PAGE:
Almost 200,000 youngsters sought help between April and June, nearly double levels seen before coronavirus.
The Royal College of Psychiatrists said that the figures show that the pandemic is taking its toll on children and young people.
The College analysed NHS Digital data on mental health referrals for children and young people aged 18 and under.
It found that between April and June this year, 190,271 children aged 18 and under were referred to children and young people’s mental health services – almost twice the number referred during the same period in 2019 when 97,342 were referred.
Urgent referrals had also risen steeply.
From April to June in 2019, 5,219 children and young people were referred for urgent support. This rose to 8,552 in 2021, the College said.
At the end of June, a total of 340,694 people were in contact with children and young people’s mental health services – a rise from 225,480 in June 2019.
The Royal College of Psychiatrists said that early help for youngsters is “key to recovery” as it called on newly appointed Education Secretary Nadhim Zahawi to prioritise children and young people’s mental health.
The College said that schools should have plans in place to respond to pupils’ mental health needs.
And there must be an increase in investment in staff training to improve the roll-out of Mental Health Support Teams, it added.
Dr Elaine Lockhart, chair of the child and adolescent faculty at the Royal College of Psychiatrists, said: “These alarming figures reflect what I and many other frontline psychiatrists are seeing in our clinics on a daily basis.
“The pandemic has had a devastating effect on the nation’s mental health, but it’s becoming increasingly clear that children and young people are suffering terribly.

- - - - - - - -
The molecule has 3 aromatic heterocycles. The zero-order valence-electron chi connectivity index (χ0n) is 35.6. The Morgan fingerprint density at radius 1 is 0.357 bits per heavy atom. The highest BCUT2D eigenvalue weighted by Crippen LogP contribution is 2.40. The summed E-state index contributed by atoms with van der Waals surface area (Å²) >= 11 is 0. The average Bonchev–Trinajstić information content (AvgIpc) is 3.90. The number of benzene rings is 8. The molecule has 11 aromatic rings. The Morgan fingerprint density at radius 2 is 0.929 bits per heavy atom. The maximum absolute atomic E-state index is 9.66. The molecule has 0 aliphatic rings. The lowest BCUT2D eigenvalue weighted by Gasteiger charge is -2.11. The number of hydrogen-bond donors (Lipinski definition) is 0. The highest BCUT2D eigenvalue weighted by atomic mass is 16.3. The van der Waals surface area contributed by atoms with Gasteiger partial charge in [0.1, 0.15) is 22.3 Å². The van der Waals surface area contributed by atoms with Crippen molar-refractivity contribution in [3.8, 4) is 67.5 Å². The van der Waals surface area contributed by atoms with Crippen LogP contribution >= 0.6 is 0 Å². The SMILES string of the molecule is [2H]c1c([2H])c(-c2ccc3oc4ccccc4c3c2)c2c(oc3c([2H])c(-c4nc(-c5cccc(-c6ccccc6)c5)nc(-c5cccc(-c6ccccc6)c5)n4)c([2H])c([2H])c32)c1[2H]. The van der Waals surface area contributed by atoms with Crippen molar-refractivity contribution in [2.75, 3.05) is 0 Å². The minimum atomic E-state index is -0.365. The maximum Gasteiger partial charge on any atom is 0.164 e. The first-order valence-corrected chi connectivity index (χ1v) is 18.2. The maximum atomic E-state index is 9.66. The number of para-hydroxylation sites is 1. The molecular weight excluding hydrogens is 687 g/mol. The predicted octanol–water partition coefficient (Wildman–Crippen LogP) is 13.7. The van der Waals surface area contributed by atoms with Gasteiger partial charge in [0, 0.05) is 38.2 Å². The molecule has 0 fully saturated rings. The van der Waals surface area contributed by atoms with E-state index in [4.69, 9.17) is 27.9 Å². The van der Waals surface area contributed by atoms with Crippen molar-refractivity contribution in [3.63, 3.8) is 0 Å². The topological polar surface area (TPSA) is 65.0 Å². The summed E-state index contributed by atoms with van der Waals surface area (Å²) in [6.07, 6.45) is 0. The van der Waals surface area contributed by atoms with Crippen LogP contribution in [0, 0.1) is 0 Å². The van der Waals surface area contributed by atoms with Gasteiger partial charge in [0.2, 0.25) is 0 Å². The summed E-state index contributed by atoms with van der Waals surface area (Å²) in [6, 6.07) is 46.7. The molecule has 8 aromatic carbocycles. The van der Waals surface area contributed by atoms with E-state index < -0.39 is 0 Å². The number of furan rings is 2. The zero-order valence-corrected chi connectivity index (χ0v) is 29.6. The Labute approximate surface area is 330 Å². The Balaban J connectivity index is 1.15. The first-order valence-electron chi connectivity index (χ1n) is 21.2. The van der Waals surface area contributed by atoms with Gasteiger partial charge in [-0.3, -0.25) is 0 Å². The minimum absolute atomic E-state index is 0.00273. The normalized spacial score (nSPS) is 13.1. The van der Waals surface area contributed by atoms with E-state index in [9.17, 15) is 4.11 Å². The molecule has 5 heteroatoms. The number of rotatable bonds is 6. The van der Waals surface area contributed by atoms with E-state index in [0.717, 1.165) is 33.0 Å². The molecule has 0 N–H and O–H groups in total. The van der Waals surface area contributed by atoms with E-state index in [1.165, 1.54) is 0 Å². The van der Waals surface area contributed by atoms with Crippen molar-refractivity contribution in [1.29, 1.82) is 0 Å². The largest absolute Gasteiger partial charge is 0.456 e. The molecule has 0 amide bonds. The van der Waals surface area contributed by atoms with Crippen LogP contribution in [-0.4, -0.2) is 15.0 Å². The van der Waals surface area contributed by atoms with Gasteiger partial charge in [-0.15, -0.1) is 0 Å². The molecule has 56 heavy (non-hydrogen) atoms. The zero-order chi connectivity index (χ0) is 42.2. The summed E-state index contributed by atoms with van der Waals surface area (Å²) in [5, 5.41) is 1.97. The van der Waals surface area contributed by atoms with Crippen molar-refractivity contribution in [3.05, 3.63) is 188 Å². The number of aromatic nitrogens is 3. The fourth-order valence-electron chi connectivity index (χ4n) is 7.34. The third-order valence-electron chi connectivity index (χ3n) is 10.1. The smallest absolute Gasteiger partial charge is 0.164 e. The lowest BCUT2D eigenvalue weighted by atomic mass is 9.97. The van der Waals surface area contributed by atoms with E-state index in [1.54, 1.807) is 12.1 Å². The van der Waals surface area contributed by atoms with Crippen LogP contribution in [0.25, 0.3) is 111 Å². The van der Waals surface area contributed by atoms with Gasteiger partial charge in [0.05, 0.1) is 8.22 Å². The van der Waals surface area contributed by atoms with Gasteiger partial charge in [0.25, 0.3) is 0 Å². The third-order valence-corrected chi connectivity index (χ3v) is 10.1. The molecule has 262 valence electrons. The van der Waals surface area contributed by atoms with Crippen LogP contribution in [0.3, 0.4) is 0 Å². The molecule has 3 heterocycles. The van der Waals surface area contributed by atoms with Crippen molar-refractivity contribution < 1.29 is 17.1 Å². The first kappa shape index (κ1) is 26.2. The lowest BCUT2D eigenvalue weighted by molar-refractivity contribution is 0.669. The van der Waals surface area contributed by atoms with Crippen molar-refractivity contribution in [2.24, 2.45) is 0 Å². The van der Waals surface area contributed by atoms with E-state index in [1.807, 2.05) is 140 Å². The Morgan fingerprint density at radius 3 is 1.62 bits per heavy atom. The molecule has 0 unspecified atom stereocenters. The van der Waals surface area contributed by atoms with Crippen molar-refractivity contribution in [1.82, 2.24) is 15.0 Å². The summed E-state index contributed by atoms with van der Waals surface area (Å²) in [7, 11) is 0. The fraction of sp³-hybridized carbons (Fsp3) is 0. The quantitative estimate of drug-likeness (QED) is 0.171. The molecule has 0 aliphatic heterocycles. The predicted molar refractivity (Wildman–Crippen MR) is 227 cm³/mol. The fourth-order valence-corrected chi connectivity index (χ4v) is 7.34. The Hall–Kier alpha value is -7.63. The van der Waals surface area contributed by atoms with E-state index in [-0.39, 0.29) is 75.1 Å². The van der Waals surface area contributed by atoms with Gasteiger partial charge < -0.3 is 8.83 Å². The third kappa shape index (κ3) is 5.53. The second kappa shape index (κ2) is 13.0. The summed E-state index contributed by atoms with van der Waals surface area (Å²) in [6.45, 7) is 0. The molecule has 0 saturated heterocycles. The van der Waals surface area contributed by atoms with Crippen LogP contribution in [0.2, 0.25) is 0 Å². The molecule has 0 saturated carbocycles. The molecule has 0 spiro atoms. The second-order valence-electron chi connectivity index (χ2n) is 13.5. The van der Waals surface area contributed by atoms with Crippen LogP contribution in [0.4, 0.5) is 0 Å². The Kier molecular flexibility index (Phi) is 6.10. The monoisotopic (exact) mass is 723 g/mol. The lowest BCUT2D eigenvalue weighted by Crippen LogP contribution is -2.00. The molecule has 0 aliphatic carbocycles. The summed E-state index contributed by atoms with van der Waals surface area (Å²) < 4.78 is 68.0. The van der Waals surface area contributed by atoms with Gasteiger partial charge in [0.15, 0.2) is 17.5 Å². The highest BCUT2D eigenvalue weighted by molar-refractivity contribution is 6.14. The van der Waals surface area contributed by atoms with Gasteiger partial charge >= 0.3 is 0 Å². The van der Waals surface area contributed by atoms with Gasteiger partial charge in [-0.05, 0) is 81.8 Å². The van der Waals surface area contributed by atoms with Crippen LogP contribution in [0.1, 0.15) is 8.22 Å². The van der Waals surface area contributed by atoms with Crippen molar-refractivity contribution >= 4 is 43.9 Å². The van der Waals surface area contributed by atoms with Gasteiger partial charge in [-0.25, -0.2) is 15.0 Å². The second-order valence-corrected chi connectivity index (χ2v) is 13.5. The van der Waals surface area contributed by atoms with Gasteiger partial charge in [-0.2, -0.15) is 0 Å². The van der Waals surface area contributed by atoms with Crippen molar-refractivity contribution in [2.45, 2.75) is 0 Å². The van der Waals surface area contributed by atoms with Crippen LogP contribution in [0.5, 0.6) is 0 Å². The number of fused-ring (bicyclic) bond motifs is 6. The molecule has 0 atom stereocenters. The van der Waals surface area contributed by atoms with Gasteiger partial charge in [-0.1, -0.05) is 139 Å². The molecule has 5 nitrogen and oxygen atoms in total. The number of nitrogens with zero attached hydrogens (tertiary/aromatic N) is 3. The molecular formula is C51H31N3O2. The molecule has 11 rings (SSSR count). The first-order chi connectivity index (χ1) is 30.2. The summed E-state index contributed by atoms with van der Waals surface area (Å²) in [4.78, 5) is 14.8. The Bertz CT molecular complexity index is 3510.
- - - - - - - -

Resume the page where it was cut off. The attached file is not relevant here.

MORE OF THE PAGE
“Children’s mental health services must also be properly funded and properly staffed if we are to treat the ever-growing number needing mental health care. Without investment we run the risk of many more needing crisis help.”
A mother whose teenage daughter relapsed into anorexia during the pandemic, who did not wish to be named, said: “The pandemic has been devastating for my daughter and for our family.
“The disruption to her normal routines and socialising really affected her recovery. She was spending a lot less time doing the things she enjoys and a lot more time alone with her thoughts.
“Unfortunately, she relapsed, becoming so unwell she was admitted to hospital and sectioned. After 72 days in hospital with no specialist eating disorder bed becoming available, we brought her home where I had to tube feed her for 10 weeks.
“My daughter urgently needed specialist help for this life-threatening illness, but services are completely overwhelmed because so many young people need help. It’s a terrifying situation for patients and families to be in.”
Tom Madders, director of campaigns at the charity YoungMinds, said: “It is devastating that so many children and young people are in need of mental health support and that there has been such a rise in those who need crisis care.
“The government must urgently invest in children’s mental health services and properly fund mental health support in schools, but there must also be much better support for young people before they reach crisis.
“That’s why we are calling on them to invest in a network of early support hubs, to ease the pressure on NHS services and ensure young people can get help as soon as they need it.”
A government spokesperson said: “We know the past year has brought additional challenges for many children and young people, which is why we’ve prioritised getting them back into the classroom and made their mental health and wellbeing a central part of our pandemic response.
“We’re investing £79 million to expand children’s mental health services, and through our Long Term Plan an additional 345,000 children will be able to access NHS-funded support by 2024.
“Alongside our ambitious education recovery plans, which can be used to support pupils’ mental health and wellbeing, we are also improving the support currently available in schools, including by offering training for a senior mental health lead in schools and colleges.”